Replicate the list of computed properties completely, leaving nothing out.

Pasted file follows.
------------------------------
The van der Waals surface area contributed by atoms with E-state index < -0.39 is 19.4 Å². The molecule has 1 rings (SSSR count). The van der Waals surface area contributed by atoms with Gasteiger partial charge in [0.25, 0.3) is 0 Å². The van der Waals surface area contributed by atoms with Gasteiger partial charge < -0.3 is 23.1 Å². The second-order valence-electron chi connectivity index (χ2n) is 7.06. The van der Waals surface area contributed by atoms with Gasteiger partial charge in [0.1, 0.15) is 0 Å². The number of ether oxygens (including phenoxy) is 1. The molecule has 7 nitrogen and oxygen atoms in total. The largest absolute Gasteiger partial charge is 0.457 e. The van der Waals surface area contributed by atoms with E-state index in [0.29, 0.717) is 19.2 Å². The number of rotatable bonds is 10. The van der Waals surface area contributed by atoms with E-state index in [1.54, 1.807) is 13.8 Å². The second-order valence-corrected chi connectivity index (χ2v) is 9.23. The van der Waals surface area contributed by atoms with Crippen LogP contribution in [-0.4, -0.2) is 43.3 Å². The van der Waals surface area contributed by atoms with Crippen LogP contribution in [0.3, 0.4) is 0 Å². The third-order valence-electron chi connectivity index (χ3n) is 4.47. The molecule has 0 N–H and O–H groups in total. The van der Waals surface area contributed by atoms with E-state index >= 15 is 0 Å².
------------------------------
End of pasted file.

The van der Waals surface area contributed by atoms with E-state index < -0.39 is 19.4 Å². The molecule has 1 rings (SSSR count). The van der Waals surface area contributed by atoms with Gasteiger partial charge in [0.25, 0.3) is 0 Å². The van der Waals surface area contributed by atoms with Gasteiger partial charge < -0.3 is 23.1 Å². The second-order valence-electron chi connectivity index (χ2n) is 7.06. The van der Waals surface area contributed by atoms with Gasteiger partial charge in [0.1, 0.15) is 0 Å². The number of ether oxygens (including phenoxy) is 1. The molecule has 7 nitrogen and oxygen atoms in total. The largest absolute Gasteiger partial charge is 0.457 e. The van der Waals surface area contributed by atoms with E-state index in [0.29, 0.717) is 19.2 Å². The number of rotatable bonds is 10. The van der Waals surface area contributed by atoms with E-state index in [1.54, 1.807) is 13.8 Å². The second-order valence-corrected chi connectivity index (χ2v) is 9.23. The van der Waals surface area contributed by atoms with Crippen LogP contribution in [-0.4, -0.2) is 43.3 Å². The van der Waals surface area contributed by atoms with Crippen LogP contribution in [0.3, 0.4) is 0 Å². The third-order valence-electron chi connectivity index (χ3n) is 4.47. The molecule has 0 N–H and O–H groups in total. The van der Waals surface area contributed by atoms with E-state index >= 15 is 0 Å².